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Sep 2013

Forest Visitor Centre and daily feeding of red kites.

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It's pointless asking for directions to Bwlch Nant yr Arian simply because you can't[1]. Just head ten miles east of Aberystwyth on the roller coaster ride that is the  A44 and pull in opposite this windy setup.

Opposite Bwlch Nant yr Arian

There's a Visitor Centre here with a café and the obligatory knick-knacks. Outside, they've laid on some cycling and walking trails but the place is probably most popular for its feeding of the local red kites.

[1] You could, however, ask for the way to the mountain pass with the silver river.

They do this daily, 2 or 3 PM depending on the season, and you can watch all of this from behind the glass in the Visitor Centre.

If you're lucky and you've got the sun for company, take yourself out around the lake. There's no need there to jostle and you won't have to give that window a wipe.

Bwlch Nant yr Arian - Carduelis spinus

Just outside the Visitor Centre, a taste of what's to come. A not-so-shy, little siskin nibblin' on a pumpkin seed from the feeder.

There's a pay and display that funds the feeding although you can pull up for free in a nearby lay-by. If you go that route, however, you'll be getting a tap on your window and a 'Really?'

A lady appears with a bag full of meat on the turn and scatters it on the lawn. She's looking up at something? What could that be?...

Bwlch Nant yr Arian - Feeding Time Bwlch Nant yr Arian - Feeding Time

Ooh, hello! That'll be the red kites.

In they swoop, over 150[1] of them, some of them commuting in from ten miles away.

Bwlch Nant yr Arian - Feeding Time

If you get here early, you'll see them starting to circle, they just know it's teatime! Red kites are natural scavengers and feed mainly on leftovers taking just the occasional live mouse or vole.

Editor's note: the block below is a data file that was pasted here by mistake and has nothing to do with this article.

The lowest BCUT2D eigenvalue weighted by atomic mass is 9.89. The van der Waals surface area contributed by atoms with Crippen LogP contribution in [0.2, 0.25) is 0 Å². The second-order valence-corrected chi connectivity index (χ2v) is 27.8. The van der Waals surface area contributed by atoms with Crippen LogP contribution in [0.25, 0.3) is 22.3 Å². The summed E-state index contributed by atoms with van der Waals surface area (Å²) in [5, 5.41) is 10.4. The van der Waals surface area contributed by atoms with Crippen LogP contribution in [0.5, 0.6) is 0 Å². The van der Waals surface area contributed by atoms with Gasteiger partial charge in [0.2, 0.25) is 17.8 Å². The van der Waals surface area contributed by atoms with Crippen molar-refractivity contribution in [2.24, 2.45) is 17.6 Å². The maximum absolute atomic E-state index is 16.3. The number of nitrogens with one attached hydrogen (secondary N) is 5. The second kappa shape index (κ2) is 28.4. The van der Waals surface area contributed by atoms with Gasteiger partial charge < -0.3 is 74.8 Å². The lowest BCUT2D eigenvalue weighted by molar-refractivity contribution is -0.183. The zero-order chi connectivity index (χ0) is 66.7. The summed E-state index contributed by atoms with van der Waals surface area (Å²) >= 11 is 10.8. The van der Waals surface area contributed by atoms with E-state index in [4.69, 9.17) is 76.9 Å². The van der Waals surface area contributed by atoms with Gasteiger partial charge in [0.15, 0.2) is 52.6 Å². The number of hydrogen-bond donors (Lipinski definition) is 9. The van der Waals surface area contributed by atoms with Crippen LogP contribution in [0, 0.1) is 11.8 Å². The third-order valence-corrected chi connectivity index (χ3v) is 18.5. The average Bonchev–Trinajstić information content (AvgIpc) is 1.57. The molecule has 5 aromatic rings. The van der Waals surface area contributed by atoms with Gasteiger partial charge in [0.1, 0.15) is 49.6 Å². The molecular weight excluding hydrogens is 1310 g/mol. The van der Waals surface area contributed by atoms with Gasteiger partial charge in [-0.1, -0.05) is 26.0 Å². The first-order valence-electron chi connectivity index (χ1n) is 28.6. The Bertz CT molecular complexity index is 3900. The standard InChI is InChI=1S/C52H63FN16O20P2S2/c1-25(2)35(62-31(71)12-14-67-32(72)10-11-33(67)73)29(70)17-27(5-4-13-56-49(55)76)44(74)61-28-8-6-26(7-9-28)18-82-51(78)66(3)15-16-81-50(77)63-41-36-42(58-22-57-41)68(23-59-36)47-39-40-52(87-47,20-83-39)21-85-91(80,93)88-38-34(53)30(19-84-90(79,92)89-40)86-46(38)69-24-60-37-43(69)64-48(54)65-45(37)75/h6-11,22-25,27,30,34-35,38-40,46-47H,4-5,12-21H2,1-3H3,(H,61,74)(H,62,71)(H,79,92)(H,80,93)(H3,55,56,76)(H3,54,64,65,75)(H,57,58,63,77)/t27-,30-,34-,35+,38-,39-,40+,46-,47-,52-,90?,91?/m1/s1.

Your average gamebird isn't in on that fact, nor for that matter, the gamekeeper and they've been poisoned to near extinction since the times of the Tudors.

[1] It's reckoned but you too will lose count after about forty-odd.

Recent reintroductions, including the one around here, mean there are now estimated to be 1,600 breeding pairs in pockets around the UK making it good business for the local butchers.

Bwlch Nant yr Arian - Milvus milvus

Up to eighty inches wide with a distinctive forked tail, not that you'd know that if you didn't already, this is the best that could be done today.

Once the KFC[1]'s all out of takeaway... 'And like that,  poof. They're gone.'

The site is managed by Natural Resources Wales, a Welsh Assembly funded organisation that replaced the Forestry Commission. Whatever the politics, they've laid on some trails so take yourself up for a fine view west looking back towards the coast.

Near Bwlch Nant yr Arian

Also look down on their natural habitat and wonder just where they all went? They're in there somewhere, having a nap after tea but unlike this one, just not in front of the TV.

[1] Kite Feeding Centre.